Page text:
Playing religious card in the European Union

The commitment of Christian Democrat political figures had been central to Europe’s reconstruction process after World War II, but religion has again become a topic for the European Union (EU) over the past 20 years, due to concerns about both radical Islam and the use of religious themes by populist political movements. These issues are likely to continue to occupy politicians, writes political scientist François Foret (Free University of Brussels) in the Bulletin de l’Observatoire International du Religieux (January). European governance provides limited opportunities to use religious references for political goals, since the regulation of religious affairs is left to member states. Moreover, an increasingly secular environment means that playing the religious card offers uncertain benefits, even more so for populist parties, whose supporters appear on average to be more secularized and distant from religious institutions than the rest of the European population.

But references to an old religious heritage have been used by such parties against outsiders allegedly threatening their idealized national communities—such as Muslims, liberals, and cosmopolitan elites, with these targets varying somewhat across countries. This has allowed the populist right to build political support through the use of religious themes, something that has become hardly possible today for Christian Democrats. The Christian Democrats of the past lived at a time when Christian culture still exercised a significant influence on the continent, and they had really imbibed it, while today’s populist leaders are late converts to religious references that are largely foreign or indifferent to their supporters. Suspicious of pluralist ideals, populist political leaders primarily see religion as a way of affirming the cultural homogeneity of their respective nations, and the way they use it and other mobilizing tools at the EU level only reflects in a weaker mode what they do at the national level.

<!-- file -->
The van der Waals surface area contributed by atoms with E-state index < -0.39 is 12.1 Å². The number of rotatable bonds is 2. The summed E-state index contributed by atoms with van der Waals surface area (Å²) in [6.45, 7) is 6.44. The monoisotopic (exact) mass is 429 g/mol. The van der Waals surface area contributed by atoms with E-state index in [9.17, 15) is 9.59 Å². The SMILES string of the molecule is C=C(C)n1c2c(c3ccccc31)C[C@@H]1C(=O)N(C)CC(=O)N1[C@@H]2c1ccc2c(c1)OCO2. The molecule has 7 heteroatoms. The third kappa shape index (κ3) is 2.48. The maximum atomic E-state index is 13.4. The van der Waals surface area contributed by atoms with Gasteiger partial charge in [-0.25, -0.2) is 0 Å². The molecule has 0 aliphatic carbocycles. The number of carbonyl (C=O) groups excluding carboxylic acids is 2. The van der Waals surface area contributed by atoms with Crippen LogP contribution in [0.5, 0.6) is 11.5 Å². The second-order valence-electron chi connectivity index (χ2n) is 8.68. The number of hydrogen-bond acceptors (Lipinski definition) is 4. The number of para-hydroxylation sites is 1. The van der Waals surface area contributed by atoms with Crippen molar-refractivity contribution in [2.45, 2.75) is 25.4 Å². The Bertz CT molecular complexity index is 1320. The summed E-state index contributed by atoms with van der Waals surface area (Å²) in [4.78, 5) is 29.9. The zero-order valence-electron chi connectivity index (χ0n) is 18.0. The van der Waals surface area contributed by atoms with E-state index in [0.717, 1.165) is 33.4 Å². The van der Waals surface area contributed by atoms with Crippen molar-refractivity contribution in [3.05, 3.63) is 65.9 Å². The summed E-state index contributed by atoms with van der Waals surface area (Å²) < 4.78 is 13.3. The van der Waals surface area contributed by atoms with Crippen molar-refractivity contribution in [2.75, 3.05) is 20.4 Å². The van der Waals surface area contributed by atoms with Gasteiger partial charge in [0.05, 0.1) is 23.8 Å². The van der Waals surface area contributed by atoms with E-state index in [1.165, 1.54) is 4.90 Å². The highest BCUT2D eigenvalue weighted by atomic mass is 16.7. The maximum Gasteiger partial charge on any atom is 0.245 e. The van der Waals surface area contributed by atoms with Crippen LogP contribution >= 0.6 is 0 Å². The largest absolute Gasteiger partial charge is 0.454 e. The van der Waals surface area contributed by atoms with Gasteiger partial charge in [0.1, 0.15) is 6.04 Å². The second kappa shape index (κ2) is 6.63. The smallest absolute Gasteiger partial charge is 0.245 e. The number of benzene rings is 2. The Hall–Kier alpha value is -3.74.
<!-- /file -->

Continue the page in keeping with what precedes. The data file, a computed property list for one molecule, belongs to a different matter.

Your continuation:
Source: Max Pixel.

(François Foret, “Union européenne, populisme et religion: trio ou triangle d’incompatibilité?” Bulletin de l’Observatoire International du Religieux, No. 35, January 2022,